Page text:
ERBIL, Kurdistan Region – Tea. Few products are in such high demand in the Kurdistan Region. Every year more than 90,000 tons are imported from India, Sri Lanka, Vietnam, Ethiopia, and the Philippines to quench the Kurdish thirst.
It is the most popular beverage (after regular drinking water) – an appreciation shared with several other Asian and Middle Eastern countries. China is the biggest tea producer in the world, heaping up around a million tons of tea every year. After China, the other big producers in order of output are India, Kenya, Sri Lanka, Turkey, Vietnam, Japan, Iran, and Argentina.
According to the United Nations Food and Agriculture Organization (FAO), worldwide tea consumption in 2016 was 5.53 million tons. Just imagine how many cups that would make.
And there are many, many different kinds of tea. In Kurdistan, there are six types that are especially popular.
“In Kurdistan people consume tea a lot. Per year about 80 to 90 thousand tons are consumed in the Kurdistan Region,” said Fateh Yasin, director of Mumtaz Company which represents Mahmood tea in the Kurdistan Region, speaking to Rudaw.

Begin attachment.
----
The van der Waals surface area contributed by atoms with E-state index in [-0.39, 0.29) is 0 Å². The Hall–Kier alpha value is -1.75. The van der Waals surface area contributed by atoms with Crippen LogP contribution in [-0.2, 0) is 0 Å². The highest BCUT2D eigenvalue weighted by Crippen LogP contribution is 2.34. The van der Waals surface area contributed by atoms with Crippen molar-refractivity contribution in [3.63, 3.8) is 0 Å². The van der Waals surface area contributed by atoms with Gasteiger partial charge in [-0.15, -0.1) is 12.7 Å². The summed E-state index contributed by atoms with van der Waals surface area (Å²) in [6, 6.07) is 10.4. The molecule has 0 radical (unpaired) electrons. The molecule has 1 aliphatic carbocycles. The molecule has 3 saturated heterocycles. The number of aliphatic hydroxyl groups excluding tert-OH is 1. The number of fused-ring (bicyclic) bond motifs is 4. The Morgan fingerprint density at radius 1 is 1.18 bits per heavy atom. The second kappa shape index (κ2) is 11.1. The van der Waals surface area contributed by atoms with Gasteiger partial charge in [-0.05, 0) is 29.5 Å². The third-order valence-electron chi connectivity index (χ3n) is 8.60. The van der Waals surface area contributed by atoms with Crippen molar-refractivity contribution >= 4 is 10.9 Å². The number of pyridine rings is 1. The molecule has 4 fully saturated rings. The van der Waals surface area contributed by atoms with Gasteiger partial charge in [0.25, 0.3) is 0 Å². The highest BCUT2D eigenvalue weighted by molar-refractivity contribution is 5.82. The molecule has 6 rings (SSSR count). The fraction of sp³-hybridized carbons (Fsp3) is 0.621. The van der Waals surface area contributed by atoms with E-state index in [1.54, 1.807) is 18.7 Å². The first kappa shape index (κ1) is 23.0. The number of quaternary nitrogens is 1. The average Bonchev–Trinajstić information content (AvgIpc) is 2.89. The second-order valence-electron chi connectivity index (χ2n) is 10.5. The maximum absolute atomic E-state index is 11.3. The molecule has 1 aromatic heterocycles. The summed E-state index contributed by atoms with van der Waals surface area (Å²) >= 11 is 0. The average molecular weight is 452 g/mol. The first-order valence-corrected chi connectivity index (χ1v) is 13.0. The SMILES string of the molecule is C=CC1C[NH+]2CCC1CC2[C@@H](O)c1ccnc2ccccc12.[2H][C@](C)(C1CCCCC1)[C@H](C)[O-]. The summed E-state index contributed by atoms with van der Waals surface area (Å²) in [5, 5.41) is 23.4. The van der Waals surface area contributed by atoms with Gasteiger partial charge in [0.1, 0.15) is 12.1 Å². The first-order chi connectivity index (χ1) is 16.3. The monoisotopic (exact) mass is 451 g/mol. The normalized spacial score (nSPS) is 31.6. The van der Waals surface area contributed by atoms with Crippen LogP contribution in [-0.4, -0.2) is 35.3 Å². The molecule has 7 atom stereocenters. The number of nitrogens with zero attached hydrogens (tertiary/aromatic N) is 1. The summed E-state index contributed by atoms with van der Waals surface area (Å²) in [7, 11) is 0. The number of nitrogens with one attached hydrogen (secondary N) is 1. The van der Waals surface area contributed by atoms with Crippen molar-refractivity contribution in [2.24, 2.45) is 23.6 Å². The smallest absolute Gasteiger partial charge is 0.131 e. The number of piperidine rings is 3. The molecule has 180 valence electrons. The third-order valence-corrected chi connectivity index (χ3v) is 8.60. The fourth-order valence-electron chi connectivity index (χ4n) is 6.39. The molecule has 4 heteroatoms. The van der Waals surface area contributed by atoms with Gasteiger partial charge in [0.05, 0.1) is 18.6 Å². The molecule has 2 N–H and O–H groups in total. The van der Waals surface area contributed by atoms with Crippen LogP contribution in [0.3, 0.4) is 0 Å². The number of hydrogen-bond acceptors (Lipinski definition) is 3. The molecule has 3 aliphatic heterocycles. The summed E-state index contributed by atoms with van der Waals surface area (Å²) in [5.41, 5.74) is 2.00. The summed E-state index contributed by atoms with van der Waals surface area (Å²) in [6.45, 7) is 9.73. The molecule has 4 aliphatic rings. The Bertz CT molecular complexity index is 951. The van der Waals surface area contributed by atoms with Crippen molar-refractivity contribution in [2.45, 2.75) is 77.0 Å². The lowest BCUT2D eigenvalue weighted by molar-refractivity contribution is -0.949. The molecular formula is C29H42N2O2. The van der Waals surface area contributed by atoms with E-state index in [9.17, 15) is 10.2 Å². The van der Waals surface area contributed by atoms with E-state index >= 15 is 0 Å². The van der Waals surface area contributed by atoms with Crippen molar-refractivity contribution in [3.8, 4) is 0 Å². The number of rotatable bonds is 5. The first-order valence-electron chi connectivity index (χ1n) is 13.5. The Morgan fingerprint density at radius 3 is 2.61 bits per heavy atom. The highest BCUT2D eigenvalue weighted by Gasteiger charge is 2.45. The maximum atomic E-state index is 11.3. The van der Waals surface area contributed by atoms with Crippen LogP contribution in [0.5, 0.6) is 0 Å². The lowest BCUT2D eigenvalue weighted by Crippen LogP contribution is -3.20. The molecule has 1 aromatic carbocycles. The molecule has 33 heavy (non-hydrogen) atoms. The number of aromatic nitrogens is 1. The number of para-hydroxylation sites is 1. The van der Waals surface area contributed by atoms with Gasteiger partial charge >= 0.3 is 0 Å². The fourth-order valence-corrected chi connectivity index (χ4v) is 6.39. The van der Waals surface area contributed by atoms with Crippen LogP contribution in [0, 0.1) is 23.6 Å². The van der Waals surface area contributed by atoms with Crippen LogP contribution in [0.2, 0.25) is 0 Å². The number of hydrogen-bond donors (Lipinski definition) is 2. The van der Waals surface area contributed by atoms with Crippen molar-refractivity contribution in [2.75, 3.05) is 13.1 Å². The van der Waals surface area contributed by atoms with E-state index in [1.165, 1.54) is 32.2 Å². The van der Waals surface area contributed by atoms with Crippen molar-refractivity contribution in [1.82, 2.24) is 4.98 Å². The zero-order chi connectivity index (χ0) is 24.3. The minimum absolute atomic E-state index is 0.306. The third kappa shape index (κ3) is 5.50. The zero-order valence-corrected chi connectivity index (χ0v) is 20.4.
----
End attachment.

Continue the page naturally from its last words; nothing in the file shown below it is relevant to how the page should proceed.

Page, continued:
“In Kurdistan there are about 20 tea brands. The price of one ton of tea starts from about $1,500 to $6,000. In Kurdistan generally people consume high quality tea with a price from $4,000 to $5,000,” Yasin added.
The trade and agriculture ministries of the Kurdistan Region do not hold data on the annual tea consumption of individuals. But based on 200-gram tea ration distributed by the Iraqi government every month as welfare support, individuals could be consuming 2.4 kilograms per year.
“We have found that in the Kurdistan Region every individual on average consumes 1.5 kilograms of tea per year, so the total tea consumption is about 86-90,000 tons. If we assume a ton of tea is $4,000, every year we spend $344 million on importing tea,” Yasin explained.
“We have seen that some tea companies sell Vietnamese tea as Sri Lanka tea with a high price. Even we found that some companies put tea inside some boxes while the origin of tea is not clear. And some companies mix high quality tea with low quality ones and sell it in the market,” Rezgar Abdullah, the director of marketing Cihan and Two Ghazal tea in the Kurdistan Region, told Rudaw.
Despite the popularity of tea in the Kurdistan Region, little effort has been made to research or cultivate the crop here.
“In Kurdistan till now we do not have tea plantations. We have not done any research to see whether the condition here is suitable for tea farming. Iran and Turkey have tea farming, so we are thinking to bring some types of tea and do research on them. If we found a suitable tea for producing in Kurdistan, we would encourage our farmers to plant tea,” Samad Sofi Omar, director of research at the Region’s agriculture and water resources department, told Rudaw.